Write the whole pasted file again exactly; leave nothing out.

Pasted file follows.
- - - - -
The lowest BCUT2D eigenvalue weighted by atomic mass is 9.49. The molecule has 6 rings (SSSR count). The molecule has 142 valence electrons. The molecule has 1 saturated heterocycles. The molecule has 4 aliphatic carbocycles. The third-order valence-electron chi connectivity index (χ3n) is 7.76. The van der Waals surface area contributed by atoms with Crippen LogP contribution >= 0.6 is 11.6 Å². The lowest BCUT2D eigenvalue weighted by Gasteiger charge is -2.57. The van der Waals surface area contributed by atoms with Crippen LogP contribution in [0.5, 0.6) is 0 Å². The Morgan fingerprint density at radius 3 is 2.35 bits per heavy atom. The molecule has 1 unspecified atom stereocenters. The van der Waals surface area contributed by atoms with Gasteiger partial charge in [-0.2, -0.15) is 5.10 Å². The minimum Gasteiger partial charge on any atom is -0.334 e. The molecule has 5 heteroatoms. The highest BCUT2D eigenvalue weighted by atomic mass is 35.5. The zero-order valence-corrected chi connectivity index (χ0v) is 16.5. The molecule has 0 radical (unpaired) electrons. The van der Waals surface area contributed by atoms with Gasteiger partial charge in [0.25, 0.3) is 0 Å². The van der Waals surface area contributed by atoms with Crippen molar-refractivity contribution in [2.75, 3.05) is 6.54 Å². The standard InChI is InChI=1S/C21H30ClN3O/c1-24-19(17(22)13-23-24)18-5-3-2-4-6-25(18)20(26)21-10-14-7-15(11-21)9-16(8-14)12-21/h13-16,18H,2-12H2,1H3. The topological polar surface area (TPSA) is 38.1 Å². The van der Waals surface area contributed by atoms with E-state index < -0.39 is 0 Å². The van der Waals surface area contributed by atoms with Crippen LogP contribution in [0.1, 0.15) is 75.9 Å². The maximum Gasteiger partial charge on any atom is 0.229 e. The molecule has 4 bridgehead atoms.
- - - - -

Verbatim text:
The lowest BCUT2D eigenvalue weighted by atomic mass is 9.49. The molecule has 6 rings (SSSR count). The molecule has 142 valence electrons. The molecule has 1 saturated heterocycles. The molecule has 4 aliphatic carbocycles. The third-order valence-electron chi connectivity index (χ3n) is 7.76. The van der Waals surface area contributed by atoms with Crippen LogP contribution >= 0.6 is 11.6 Å². The lowest BCUT2D eigenvalue weighted by Gasteiger charge is -2.57. The van der Waals surface area contributed by atoms with Crippen LogP contribution in [0.5, 0.6) is 0 Å². The Morgan fingerprint density at radius 3 is 2.35 bits per heavy atom. The molecule has 1 unspecified atom stereocenters. The van der Waals surface area contributed by atoms with Gasteiger partial charge in [-0.2, -0.15) is 5.10 Å². The minimum Gasteiger partial charge on any atom is -0.334 e. The molecule has 5 heteroatoms. The highest BCUT2D eigenvalue weighted by atomic mass is 35.5. The zero-order valence-corrected chi connectivity index (χ0v) is 16.5. The molecule has 0 radical (unpaired) electrons. The van der Waals surface area contributed by atoms with Gasteiger partial charge in [0.25, 0.3) is 0 Å². The van der Waals surface area contributed by atoms with Crippen molar-refractivity contribution in [2.75, 3.05) is 6.54 Å². The standard InChI is InChI=1S/C21H30ClN3O/c1-24-19(17(22)13-23-24)18-5-3-2-4-6-25(18)20(26)21-10-14-7-15(11-21)9-16(8-14)12-21/h13-16,18H,2-12H2,1H3. The topological polar surface area (TPSA) is 38.1 Å². The van der Waals surface area contributed by atoms with E-state index < -0.39 is 0 Å². The van der Waals surface area contributed by atoms with Crippen LogP contribution in [0.1, 0.15) is 75.9 Å². The maximum Gasteiger partial charge on any atom is 0.229 e. The molecule has 4 bridgehead atoms.